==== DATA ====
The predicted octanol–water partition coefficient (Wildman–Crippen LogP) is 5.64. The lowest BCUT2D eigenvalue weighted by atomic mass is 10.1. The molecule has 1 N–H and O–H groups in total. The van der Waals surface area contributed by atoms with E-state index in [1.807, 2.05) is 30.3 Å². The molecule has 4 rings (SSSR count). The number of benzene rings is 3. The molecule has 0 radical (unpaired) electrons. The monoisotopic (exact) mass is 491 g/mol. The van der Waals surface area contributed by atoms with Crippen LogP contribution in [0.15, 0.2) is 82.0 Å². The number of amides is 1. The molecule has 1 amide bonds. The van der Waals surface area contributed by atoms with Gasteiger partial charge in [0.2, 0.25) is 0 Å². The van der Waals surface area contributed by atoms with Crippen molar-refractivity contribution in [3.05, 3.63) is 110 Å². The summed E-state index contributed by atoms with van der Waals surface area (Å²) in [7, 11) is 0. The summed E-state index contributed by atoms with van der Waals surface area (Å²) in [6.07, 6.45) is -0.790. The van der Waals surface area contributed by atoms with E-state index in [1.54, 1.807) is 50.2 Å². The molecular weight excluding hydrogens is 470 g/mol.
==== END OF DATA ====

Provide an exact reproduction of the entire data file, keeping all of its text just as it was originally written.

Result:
The predicted octanol–water partition coefficient (Wildman–Crippen LogP) is 5.64. The lowest BCUT2D eigenvalue weighted by atomic mass is 10.1. The molecule has 1 N–H and O–H groups in total. The van der Waals surface area contributed by atoms with E-state index in [1.807, 2.05) is 30.3 Å². The molecule has 4 rings (SSSR count). The number of benzene rings is 3. The molecule has 0 radical (unpaired) electrons. The monoisotopic (exact) mass is 491 g/mol. The van der Waals surface area contributed by atoms with Crippen LogP contribution in [0.15, 0.2) is 82.0 Å². The number of amides is 1. The molecule has 1 amide bonds. The van der Waals surface area contributed by atoms with Gasteiger partial charge in [0.2, 0.25) is 0 Å². The van der Waals surface area contributed by atoms with Crippen molar-refractivity contribution in [3.05, 3.63) is 110 Å². The summed E-state index contributed by atoms with van der Waals surface area (Å²) in [7, 11) is 0. The summed E-state index contributed by atoms with van der Waals surface area (Å²) in [6.07, 6.45) is -0.790. The van der Waals surface area contributed by atoms with E-state index in [1.54, 1.807) is 50.2 Å². The molecular weight excluding hydrogens is 470 g/mol.